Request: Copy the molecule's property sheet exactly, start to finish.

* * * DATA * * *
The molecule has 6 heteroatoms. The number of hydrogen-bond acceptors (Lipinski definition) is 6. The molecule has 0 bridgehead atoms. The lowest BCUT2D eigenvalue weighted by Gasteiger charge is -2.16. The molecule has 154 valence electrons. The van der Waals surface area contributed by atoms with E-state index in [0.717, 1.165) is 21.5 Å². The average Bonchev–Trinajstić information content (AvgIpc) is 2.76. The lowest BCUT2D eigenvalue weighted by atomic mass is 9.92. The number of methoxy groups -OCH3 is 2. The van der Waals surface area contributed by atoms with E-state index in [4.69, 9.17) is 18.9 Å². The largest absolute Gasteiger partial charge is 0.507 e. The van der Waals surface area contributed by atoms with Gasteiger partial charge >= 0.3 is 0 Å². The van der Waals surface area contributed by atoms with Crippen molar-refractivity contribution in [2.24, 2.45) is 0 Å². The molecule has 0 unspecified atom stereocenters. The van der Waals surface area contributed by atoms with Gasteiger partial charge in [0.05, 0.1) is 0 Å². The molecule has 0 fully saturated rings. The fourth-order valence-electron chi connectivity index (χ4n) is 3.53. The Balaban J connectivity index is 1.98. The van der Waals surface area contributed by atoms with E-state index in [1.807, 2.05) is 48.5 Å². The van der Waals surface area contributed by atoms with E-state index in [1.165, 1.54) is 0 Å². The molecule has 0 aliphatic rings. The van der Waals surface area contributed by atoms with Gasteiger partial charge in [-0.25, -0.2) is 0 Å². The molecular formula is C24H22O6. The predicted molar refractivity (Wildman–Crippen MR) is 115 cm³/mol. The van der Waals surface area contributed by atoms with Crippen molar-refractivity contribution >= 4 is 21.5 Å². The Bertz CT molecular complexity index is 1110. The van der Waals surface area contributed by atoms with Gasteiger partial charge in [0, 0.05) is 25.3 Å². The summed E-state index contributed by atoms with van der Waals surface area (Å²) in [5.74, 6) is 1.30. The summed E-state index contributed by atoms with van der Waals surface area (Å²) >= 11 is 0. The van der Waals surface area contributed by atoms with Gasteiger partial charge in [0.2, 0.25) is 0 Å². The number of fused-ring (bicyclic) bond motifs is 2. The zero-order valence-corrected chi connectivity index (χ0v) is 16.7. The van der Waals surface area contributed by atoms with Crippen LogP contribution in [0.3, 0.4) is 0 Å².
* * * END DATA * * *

The molecule has 6 heteroatoms. The number of hydrogen-bond acceptors (Lipinski definition) is 6. The molecule has 0 bridgehead atoms. The lowest BCUT2D eigenvalue weighted by Gasteiger charge is -2.16. The molecule has 154 valence electrons. The van der Waals surface area contributed by atoms with E-state index in [0.717, 1.165) is 21.5 Å². The average Bonchev–Trinajstić information content (AvgIpc) is 2.76. The lowest BCUT2D eigenvalue weighted by atomic mass is 9.92. The number of methoxy groups -OCH3 is 2. The van der Waals surface area contributed by atoms with E-state index in [4.69, 9.17) is 18.9 Å². The largest absolute Gasteiger partial charge is 0.507 e. The van der Waals surface area contributed by atoms with Gasteiger partial charge >= 0.3 is 0 Å². The van der Waals surface area contributed by atoms with Crippen molar-refractivity contribution in [2.24, 2.45) is 0 Å². The molecule has 0 unspecified atom stereocenters. The van der Waals surface area contributed by atoms with Gasteiger partial charge in [0.05, 0.1) is 0 Å². The molecule has 0 fully saturated rings. The fourth-order valence-electron chi connectivity index (χ4n) is 3.53. The Balaban J connectivity index is 1.98. The van der Waals surface area contributed by atoms with E-state index in [1.807, 2.05) is 48.5 Å². The van der Waals surface area contributed by atoms with E-state index in [1.165, 1.54) is 0 Å². The molecule has 0 aliphatic rings. The van der Waals surface area contributed by atoms with Gasteiger partial charge in [-0.25, -0.2) is 0 Å². The molecular formula is C24H22O6. The predicted molar refractivity (Wildman–Crippen MR) is 115 cm³/mol. The van der Waals surface area contributed by atoms with Crippen molar-refractivity contribution >= 4 is 21.5 Å². The Bertz CT molecular complexity index is 1110. The van der Waals surface area contributed by atoms with Gasteiger partial charge in [0, 0.05) is 25.3 Å². The summed E-state index contributed by atoms with van der Waals surface area (Å²) in [5.74, 6) is 1.30. The summed E-state index contributed by atoms with van der Waals surface area (Å²) >= 11 is 0. The van der Waals surface area contributed by atoms with Gasteiger partial charge in [0.2, 0.25) is 0 Å². The number of fused-ring (bicyclic) bond motifs is 2. The zero-order valence-corrected chi connectivity index (χ0v) is 16.7. The van der Waals surface area contributed by atoms with Crippen LogP contribution in [0.3, 0.4) is 0 Å².